Never Shave This One Part Of Your Body. Here's Why

Like most men and women, you've most likely clipped, plucked, waxed, or shaved at one point in your life. Yes, the options are plentiful in the world of hair removal. Even with all these choices, the battle to remove unwanted body hair is a tiring one. If you choose to shave, it could be because it's relatively quick and painless, but be aware. There is one part of your body you should rethink taking the razor to.

Though the process of hair removal can be mind-numbingly repetitive, most of the time we are grateful that the hair grows back. Because just like makeup, diets, and mini skirts, the way we wear our hair follows trends. And we're not just talking about the hair on our heads. So before you decide to shave this part of your body, continue on to find out what can happen, and just how important its function is.

Keep that razor away from your eyebrows! Shaving your eyebrows can lead to a pretty annoying aftermath. Dermatologist Tsippora Shainhouse explains to Best of Life that, "Repeated, regular shaving of the same area can also cause skin irritation, and secondary texture and pigment changes (post-inflammatory hyperpigmentation)."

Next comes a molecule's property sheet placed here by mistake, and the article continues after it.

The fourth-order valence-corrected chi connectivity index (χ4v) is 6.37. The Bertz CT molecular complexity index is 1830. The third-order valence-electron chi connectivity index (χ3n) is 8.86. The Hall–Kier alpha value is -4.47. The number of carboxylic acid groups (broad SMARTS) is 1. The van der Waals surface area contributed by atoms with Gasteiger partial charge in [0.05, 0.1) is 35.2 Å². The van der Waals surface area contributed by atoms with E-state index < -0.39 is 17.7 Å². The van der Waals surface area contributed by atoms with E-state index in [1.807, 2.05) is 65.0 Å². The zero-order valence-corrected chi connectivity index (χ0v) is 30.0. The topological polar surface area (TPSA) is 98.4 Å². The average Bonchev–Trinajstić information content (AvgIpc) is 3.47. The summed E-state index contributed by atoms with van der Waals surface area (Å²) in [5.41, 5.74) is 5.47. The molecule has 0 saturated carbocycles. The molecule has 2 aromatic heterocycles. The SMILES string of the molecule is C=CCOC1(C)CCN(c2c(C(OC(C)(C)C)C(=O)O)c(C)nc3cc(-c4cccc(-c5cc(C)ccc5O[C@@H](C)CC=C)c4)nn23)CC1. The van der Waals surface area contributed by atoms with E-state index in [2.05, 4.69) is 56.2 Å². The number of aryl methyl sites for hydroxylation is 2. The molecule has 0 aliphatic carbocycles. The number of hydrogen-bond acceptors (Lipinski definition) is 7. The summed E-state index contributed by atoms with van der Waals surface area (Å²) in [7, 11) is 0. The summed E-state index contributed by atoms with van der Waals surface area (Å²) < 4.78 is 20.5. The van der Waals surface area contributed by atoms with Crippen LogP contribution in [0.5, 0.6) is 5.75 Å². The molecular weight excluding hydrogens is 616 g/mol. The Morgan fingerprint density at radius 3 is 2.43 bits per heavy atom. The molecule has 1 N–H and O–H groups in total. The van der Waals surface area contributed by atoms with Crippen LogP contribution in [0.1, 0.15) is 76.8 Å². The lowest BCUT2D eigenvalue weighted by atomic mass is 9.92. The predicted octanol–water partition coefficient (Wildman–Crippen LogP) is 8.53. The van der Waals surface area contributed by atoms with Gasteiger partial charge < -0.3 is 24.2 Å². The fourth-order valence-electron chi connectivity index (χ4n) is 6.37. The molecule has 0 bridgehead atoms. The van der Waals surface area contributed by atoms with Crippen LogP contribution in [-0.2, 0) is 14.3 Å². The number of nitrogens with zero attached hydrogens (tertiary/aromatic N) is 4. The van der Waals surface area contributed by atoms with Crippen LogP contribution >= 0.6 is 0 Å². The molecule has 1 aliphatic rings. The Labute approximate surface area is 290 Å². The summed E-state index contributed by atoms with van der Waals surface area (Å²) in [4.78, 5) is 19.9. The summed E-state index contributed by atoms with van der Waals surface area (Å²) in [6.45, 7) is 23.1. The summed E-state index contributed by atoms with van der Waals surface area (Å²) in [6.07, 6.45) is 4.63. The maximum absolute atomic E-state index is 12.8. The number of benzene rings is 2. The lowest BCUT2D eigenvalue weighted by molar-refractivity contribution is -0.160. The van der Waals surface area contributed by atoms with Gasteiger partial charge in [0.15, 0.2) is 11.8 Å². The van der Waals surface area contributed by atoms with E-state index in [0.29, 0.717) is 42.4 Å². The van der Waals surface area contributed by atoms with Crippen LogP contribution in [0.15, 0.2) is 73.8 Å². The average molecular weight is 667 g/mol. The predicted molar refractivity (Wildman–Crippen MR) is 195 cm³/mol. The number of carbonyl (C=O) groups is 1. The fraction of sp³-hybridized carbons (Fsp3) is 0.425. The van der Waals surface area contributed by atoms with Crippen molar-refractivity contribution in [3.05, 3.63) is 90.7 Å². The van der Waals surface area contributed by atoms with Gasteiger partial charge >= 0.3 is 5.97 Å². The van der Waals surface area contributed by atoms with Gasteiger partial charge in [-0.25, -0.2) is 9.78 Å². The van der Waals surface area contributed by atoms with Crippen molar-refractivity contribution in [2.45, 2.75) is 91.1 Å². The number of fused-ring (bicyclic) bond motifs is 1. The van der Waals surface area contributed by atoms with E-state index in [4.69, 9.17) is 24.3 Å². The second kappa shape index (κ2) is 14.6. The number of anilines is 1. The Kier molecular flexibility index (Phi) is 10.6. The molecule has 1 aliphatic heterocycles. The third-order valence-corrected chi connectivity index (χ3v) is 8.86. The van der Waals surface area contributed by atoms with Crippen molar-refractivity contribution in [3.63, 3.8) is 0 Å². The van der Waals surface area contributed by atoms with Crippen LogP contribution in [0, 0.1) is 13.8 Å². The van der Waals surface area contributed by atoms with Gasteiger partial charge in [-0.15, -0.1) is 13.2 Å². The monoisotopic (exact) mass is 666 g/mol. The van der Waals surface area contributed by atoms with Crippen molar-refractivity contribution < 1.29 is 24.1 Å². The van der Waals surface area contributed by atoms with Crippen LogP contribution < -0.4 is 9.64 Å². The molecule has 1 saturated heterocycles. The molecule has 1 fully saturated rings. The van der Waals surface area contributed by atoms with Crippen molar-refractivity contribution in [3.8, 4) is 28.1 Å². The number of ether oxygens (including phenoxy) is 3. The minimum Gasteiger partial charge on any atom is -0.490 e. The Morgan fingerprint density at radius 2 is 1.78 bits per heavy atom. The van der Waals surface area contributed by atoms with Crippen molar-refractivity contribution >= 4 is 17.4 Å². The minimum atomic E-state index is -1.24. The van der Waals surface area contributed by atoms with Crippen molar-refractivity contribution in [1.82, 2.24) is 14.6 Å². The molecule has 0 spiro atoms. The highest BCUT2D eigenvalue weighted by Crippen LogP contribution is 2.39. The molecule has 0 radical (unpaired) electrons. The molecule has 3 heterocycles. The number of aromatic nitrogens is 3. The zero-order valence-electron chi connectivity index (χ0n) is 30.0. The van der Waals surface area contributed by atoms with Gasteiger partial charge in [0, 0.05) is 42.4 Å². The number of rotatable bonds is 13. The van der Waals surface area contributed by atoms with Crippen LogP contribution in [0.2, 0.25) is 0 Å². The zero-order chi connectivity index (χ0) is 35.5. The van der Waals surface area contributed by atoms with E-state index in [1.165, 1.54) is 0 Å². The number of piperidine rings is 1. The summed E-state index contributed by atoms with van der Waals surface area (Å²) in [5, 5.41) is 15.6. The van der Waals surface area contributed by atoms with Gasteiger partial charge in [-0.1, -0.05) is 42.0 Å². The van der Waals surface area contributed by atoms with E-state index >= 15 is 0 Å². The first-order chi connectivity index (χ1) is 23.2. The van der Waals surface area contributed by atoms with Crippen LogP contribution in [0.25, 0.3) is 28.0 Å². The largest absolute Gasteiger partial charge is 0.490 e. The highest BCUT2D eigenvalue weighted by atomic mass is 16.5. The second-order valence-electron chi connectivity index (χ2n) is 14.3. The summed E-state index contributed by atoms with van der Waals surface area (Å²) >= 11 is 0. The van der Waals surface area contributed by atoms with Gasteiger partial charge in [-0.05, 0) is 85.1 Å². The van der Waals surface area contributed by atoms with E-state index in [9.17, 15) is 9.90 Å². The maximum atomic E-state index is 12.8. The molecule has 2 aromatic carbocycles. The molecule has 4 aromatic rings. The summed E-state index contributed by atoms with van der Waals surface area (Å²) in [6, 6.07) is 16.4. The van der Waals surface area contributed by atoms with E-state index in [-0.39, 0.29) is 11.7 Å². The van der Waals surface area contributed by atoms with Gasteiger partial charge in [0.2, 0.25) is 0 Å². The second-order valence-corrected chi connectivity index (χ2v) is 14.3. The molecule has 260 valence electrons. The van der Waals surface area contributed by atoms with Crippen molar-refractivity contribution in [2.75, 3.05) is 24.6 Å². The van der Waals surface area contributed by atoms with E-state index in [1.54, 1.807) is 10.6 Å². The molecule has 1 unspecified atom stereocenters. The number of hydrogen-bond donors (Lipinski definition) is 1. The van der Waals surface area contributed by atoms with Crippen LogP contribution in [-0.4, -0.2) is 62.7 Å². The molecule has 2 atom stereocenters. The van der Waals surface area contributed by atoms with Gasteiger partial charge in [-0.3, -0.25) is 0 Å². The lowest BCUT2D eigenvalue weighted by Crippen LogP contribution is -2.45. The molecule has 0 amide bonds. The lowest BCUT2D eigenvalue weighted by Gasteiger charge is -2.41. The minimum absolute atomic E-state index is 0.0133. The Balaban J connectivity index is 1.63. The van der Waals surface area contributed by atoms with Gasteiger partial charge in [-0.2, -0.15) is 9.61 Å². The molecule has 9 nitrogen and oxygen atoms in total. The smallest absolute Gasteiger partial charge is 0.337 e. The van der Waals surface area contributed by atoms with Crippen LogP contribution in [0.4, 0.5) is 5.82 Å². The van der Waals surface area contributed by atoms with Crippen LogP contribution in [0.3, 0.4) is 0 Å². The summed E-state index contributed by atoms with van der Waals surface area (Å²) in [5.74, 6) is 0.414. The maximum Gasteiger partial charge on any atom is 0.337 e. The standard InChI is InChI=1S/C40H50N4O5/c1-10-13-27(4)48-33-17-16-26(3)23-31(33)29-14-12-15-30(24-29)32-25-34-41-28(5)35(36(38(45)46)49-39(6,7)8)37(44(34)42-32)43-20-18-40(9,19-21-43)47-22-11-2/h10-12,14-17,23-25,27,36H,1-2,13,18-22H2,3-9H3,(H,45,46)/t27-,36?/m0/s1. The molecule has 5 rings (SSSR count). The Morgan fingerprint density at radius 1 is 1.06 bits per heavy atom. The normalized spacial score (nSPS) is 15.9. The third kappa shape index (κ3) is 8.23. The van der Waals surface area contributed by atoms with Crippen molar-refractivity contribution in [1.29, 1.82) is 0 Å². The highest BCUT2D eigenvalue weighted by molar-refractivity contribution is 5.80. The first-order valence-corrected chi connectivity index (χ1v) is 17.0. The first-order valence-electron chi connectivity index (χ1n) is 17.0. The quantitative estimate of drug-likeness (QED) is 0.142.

Eyebrows serve more of a purpose than just framing the face

You also need to be aware that the texture of your eyebrow hair is likely to change when growing back after a hack from a razor blade. Ramy Gafni, an NYC-based eyebrow specialist, celebrity makeup artist, and owner of Ramy Cosmetics tells Byrdie that when you shave, "Eyebrows grow back as stubble because you are not removing the hair from the root like you do with tweezing or waxing."

On top of possible skin irritations and stubble, you might be waiting a while to hide the evidence if you accidentally shave off too much. "You can't predict how long it will take for the brows to grow back, because the rate of hair growth is genetic and age-related," Shainhouse tells Best of Life. 

We may think our eyebrows don't serve too much of a purpose other than to frame our faces, but it turns out they are incredibly helpful to our eyes. Shainehouse claims that eyebrows, "Help keep sweat and moisture from dripping into your eyes; they trap dirt, dust, and debris to prevent it from falling into your eyes; and they help shade your eyes from the sun." Now that we know of their importance, we're grateful the "pencil thin brow" trend of the '90s is out, and the "bushy brow" look has made its way in. Perhaps we'll just stick with the tweezers when it comes to dealing with the strays.